discontented with the ordinary

Click thumbnails to enlarge ..

who are we?
discontent for
not being content
assuming being content
is part of balanced life

so
we go for a diploma
we reconcile for a career
we look for a house in the suburbs
we settle for a family
we satisfy for some charity
for some role in local politics
for a life connected to religious values

but we don’t find this balance,
we get some good years,
four sometimes five in a row
then another 30 years of unbalance
feeling something is missing

Is that what I’ll have to go for after high school?
Is that what I do after getting a diploma?
Is that what I will feel
after the youngest will be born?
A mediocre life …?
How will I feel when I retire
about my mediocre life
my mediocre career, house,
my mediocre values …

** ** ** ** *** *** *** ** ** ** **

Our mental minds
never content:
programmed to be
but barely finding
real contentment
seldom a balanced life
just some snapshots
of joy and happiness
memories …

balance unavailable
mental mediocrity
mental contentment
just a mental way
to feel better

… discontent for not being content

the way out
is to forget mental values,
to go for the present
the present has meaning
and is meaningless
at the same time
blissful and desperately sad
at the same time
beautiful and ugly
at the same time
awesome and grey
at the same time
mental, emotional
physical and spiritual
at the same time

perhaps wholeness
is just enough …

talking heads: once in a lifetime
(© Warner/Chappell Music, Inc., Universal Music Publishing Group)


Pictures by bvdb (whoisbert) December 2013 – @home – Canon Ixus HS230 – IMG 5251/5249

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28 thoughts on “discontented with the ordinary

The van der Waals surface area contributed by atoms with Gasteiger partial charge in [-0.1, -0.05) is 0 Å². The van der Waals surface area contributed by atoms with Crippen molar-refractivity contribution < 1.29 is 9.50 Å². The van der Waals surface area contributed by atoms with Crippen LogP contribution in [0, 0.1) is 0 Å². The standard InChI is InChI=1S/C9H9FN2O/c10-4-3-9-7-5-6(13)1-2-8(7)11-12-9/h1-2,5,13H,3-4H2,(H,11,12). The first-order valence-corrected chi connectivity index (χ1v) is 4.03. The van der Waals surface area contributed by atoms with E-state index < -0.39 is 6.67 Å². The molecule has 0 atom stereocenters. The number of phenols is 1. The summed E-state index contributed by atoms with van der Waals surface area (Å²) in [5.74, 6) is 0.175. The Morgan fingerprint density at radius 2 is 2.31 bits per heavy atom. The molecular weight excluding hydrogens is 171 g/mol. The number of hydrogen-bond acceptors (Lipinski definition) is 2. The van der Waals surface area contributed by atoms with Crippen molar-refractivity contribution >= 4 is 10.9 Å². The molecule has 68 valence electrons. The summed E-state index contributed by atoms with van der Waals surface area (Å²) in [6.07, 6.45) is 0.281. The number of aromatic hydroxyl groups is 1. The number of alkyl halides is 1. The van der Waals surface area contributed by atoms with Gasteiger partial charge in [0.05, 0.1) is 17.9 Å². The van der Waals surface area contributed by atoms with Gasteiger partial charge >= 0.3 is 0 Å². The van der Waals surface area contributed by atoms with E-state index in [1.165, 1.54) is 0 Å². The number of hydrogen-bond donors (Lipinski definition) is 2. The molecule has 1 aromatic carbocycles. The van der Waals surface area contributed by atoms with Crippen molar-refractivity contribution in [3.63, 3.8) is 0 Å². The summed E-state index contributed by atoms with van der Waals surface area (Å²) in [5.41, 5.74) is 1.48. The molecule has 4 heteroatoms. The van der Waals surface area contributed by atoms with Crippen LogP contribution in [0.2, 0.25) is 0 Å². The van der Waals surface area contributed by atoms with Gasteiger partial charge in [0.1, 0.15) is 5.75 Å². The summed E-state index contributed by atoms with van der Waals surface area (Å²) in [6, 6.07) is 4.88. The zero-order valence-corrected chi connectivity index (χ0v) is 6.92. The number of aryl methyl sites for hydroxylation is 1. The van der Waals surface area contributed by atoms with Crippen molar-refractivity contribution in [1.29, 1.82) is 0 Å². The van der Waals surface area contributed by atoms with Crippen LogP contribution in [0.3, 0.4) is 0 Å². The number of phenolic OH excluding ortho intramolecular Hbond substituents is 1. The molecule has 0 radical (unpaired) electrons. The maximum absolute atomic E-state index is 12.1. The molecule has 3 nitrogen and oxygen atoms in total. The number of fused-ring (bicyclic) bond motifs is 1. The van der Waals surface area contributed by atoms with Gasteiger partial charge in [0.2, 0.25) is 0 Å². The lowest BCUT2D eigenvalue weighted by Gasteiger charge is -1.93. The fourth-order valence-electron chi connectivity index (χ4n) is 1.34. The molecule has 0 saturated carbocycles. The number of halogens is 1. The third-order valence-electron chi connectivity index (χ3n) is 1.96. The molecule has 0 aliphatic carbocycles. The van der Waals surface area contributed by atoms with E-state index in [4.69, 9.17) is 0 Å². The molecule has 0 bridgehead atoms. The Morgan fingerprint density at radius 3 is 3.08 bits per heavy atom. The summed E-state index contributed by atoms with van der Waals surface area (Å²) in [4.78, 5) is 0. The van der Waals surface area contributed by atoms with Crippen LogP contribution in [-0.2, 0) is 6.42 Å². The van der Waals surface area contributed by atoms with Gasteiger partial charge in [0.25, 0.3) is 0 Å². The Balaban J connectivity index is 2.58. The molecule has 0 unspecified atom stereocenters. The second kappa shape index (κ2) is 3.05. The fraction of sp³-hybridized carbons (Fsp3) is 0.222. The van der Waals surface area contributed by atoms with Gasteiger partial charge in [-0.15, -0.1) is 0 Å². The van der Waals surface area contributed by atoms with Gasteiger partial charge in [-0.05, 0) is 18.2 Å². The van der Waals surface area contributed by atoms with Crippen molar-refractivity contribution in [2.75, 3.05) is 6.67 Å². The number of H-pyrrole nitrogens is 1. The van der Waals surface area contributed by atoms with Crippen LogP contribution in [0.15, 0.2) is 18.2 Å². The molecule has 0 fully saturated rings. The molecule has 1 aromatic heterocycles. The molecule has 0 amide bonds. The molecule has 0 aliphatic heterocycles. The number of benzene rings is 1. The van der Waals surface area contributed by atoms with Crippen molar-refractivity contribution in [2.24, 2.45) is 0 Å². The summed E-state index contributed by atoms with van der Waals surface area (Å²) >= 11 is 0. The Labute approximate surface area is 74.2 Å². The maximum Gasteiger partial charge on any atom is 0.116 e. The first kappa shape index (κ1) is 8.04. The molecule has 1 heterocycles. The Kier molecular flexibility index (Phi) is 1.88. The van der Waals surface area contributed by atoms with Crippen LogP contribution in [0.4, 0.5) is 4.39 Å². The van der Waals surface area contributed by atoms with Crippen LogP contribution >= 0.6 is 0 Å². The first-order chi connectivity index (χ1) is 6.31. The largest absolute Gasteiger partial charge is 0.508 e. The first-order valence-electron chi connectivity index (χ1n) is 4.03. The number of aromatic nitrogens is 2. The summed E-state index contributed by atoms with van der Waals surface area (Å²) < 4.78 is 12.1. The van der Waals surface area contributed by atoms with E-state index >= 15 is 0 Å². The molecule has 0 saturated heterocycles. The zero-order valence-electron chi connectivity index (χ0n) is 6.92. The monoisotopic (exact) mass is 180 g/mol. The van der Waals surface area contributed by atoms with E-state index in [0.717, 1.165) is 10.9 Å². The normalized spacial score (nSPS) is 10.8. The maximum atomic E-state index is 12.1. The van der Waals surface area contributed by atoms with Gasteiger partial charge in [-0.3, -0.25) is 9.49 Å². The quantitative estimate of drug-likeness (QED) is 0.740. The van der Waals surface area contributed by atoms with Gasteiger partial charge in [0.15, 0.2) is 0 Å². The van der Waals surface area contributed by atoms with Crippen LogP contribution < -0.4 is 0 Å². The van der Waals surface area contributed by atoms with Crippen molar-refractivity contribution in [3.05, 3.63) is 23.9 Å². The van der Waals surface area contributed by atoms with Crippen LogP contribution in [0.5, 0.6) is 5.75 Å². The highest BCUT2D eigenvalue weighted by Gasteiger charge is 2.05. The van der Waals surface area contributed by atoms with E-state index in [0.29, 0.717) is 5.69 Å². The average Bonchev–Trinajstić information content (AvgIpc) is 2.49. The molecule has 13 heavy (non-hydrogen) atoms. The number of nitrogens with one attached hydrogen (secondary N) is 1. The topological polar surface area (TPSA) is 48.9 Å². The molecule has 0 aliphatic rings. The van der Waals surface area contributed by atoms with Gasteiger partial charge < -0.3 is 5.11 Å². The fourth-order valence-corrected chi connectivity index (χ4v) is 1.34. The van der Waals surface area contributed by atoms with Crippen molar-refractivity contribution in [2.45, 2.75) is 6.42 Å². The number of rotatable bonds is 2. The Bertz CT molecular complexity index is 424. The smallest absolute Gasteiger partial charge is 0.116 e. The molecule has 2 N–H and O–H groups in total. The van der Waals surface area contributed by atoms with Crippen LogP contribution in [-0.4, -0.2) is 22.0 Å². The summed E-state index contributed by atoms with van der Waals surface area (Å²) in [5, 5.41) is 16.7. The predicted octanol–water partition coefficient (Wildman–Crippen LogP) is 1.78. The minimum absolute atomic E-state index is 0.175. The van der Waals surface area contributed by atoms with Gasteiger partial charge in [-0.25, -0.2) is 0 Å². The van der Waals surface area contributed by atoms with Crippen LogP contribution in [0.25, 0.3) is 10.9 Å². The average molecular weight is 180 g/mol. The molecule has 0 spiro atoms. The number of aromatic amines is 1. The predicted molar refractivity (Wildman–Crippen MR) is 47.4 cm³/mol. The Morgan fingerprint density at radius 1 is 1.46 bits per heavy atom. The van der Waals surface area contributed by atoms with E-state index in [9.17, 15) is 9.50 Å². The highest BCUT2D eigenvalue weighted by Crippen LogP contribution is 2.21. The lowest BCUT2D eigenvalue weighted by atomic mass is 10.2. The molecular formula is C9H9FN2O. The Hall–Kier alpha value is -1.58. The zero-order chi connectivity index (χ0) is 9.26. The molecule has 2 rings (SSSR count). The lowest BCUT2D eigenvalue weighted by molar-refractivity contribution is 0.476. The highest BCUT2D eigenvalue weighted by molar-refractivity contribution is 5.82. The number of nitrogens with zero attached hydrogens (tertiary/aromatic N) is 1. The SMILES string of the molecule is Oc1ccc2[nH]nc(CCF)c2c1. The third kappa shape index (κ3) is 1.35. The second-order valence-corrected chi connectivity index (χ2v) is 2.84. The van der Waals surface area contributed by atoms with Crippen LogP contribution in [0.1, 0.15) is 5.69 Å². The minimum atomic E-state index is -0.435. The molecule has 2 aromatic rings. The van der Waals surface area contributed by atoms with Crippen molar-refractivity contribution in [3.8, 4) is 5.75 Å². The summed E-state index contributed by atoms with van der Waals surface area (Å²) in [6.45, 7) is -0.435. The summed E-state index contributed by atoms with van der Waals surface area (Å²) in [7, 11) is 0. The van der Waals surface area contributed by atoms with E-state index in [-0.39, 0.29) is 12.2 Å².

1. I am not sure if / to what extent this was an “introspection” or generalized musings on life. Anyway – rest assured that “mediocre” is not the tag that would come to my mind when reading your blog!

    • 🙂 well, thank you for your kindness. … If I had nothing to say, I would not have started a blog — then I hope it is not mediocre (you know, vanity is there). It has grown into something different over the past 15 months, from something that looked more like a diary to what it is now. I never thought commenters would call some of my musings poetry, and I’m surprised by the impact of macro pictures that I post. At the same time I see that my ‘eye’ for making pictures is improving, thanks to you all — I wouldn’t have done more than some experiments without an audience.
      Whether my life is less or more mediocre? Probably yes and no at the same time. We are all in the same boat. Like lab-rats. We are all part of the population, and some do things in a different way than the others. It appears that my choices are steered in most cases by the force of circumstances. I wrote on free will in April 2013. Then quantum physics might be responsible for creating something that is not entirely deterministic. But I’m a bit fatalistic on the ‘unknowing’. Thinking beyond the thinking box (=mental mind) is impossible, although many things might or might not exist beyond the power of thought and reason, … something the brain will try to conceptualize not very different from the way the empty set is conceptualized in maths. But it will never grasp its nature.